Accepting the Actions of Others Restores Balance

Getting to acceptance of an incomprehensible, hurtful situation requires wisdom and strength. It is when we accept the behavior of the other—without judging or condemning it—that we contribute to balancing these harmful energies. So, rather than focusing on what the other has done, we need to handle our own violent thoughts. As we do, others will adopt this new behavior for themselves.

Research has determined that once critical mass is reached, others can easily tap into it and make a similar choice. In our example, when sufficient individuals match Erin’s behavior pattern of transforming thoughts of violence and destruction, others benefit. We are all part of a process, spreading “idea seeds” affecting each other throughout our culture. Whether we realize it or not, our thoughts, emotions, and behaviors can pervade an entire group.

Everything that happens is perfect, although it may not appear so at first glance. We don’t have all the answers, but a grander purpose of the tree-cutting incident may have been to allow Erin an opportunity to recognize her violent reaction, learn to balance the volcanic eruption within herself, and thereby contribute a peaceful resolution to the world. This illustrates how each of us can take responsibility and make a difference.

About a month later, the same neighbor placed his home up for sale. Erin believes that she may have contributed to this event. By making the choice to let go of her anguish and substituting peaceful behavior, she was no longer emotionally stuck to this person. Maybe an opening was created for a new, more like-minded neighbor to move in. Stranger things have happened. Be open to the concept that things are rarely as they seem.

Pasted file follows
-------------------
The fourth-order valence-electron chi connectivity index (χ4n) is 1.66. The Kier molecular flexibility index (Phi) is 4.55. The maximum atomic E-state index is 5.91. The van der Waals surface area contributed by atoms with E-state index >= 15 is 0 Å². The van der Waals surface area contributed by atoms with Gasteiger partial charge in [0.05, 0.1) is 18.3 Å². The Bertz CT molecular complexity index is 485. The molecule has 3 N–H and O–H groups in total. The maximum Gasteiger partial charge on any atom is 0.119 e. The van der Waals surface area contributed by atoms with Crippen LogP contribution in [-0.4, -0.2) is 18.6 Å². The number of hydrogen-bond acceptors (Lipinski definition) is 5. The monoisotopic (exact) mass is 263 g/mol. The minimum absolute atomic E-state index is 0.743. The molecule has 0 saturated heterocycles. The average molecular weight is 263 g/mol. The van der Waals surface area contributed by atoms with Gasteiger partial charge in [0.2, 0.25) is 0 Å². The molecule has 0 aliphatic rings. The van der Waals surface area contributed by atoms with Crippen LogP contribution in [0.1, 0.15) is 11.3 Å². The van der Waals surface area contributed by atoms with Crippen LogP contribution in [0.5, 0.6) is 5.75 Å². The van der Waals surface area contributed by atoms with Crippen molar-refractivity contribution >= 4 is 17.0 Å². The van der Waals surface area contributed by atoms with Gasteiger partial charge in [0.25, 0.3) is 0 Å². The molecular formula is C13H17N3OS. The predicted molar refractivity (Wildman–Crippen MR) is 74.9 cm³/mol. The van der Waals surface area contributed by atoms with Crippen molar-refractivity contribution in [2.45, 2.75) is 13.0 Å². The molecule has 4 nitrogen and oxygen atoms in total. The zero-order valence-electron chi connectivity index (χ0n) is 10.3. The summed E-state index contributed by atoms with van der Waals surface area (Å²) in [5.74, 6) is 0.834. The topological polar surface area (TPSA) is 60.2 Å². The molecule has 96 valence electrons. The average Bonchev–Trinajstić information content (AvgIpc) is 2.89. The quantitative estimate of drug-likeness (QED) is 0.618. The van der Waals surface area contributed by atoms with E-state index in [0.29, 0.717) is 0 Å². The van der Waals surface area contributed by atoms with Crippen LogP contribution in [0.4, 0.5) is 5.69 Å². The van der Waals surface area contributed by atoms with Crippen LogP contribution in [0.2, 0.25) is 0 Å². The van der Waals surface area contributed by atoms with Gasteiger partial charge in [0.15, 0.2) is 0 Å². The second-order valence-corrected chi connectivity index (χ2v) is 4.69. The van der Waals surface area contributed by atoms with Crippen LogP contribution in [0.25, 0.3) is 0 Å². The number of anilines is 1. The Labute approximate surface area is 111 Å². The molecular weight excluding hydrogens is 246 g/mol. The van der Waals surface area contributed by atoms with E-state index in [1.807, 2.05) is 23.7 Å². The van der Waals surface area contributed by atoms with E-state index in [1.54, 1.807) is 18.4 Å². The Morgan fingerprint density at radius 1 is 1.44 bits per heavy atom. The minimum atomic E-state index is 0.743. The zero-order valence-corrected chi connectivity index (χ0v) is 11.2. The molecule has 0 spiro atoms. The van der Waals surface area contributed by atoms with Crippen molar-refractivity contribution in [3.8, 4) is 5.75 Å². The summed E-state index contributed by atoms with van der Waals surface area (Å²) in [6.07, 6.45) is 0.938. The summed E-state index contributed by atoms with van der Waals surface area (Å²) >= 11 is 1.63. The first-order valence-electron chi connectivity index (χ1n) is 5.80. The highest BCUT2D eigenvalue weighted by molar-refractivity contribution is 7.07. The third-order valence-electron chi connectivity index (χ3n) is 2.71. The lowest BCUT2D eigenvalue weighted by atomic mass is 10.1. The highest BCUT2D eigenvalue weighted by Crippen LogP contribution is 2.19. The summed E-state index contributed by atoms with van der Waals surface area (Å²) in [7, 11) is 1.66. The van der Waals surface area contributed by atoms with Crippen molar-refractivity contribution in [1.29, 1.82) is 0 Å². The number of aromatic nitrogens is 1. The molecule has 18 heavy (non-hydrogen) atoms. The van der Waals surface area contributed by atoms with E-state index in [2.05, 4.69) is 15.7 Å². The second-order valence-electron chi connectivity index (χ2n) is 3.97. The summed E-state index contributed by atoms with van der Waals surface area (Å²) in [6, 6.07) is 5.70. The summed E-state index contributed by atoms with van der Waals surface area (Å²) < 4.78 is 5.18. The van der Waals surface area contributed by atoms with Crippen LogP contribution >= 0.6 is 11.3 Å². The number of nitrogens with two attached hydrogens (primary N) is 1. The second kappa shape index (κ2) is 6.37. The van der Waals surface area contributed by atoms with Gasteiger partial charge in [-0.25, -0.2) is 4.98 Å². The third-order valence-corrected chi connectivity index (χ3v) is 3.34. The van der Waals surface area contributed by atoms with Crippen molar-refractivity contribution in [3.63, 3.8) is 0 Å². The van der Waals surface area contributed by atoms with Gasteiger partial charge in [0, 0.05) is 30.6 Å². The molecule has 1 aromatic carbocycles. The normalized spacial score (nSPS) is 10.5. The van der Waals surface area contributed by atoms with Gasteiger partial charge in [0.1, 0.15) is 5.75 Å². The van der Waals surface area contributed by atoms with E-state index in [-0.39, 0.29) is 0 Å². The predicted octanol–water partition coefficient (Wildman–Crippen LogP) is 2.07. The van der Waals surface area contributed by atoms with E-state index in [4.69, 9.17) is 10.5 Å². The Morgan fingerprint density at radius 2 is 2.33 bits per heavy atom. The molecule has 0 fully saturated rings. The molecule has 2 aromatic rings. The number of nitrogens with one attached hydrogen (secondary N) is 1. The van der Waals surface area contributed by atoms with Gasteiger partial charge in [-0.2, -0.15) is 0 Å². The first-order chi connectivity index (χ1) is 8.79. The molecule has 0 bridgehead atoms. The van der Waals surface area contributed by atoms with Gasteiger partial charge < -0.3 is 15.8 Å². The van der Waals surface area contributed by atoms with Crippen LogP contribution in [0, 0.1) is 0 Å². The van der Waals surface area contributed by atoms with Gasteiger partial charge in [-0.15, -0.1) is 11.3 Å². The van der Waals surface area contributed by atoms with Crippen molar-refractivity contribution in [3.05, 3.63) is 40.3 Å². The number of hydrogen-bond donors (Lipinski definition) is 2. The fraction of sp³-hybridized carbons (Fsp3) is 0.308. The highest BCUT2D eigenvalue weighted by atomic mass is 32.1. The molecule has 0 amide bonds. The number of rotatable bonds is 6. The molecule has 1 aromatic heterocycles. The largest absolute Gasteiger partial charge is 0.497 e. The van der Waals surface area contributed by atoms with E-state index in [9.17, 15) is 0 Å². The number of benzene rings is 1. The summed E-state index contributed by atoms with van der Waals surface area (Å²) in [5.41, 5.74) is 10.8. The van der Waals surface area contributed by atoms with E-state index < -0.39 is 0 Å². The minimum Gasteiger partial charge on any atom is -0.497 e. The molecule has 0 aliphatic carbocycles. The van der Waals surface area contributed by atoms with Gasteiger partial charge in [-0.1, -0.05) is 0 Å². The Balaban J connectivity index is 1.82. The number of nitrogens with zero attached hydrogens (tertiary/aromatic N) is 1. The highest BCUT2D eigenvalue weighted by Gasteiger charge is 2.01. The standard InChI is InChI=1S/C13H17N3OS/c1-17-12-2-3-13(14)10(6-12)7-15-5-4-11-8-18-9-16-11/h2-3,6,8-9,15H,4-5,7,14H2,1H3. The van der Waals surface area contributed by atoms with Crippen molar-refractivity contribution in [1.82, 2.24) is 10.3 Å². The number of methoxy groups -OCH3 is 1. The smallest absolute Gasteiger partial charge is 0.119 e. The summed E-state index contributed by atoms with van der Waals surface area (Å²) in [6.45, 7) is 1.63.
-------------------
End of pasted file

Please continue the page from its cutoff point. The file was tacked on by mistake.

Consider the notion that there may be hidden meaning in all events and that these events cause you to evolve. When conventional thinking prevents your understanding of a situation, elevate your point of view. See with the eyes of your soul, not your ego.

This material is excerpted from More Drama, Less Fun—Your Roadmap to Personal Freedom.

** This article is one of 101 great articles that were published in 101 Great Ways to Improve Your Life. To get complete details on “101 Great Ways to Improve Your Life”, visit http://www.selfgrowth.com/greatways2.html.

Author's Bio: 

Barbara McRae, MCC, is a nationally known Master Certified Coach, a best-selling author, and an internationally syndicated columnist. Barbara is a recognized expert in professional coaching, as profiled in BusinessWeek magazine, USA Today, and The New York Times. She coaches remotely via telephone, facilitates workshops, and has been featured in various media outlets, including radio, TV, national magazines, and newspapers. She is the author of Less Drama, More Fun. For free assessments and resources, visit http://www.enhancedlife.com.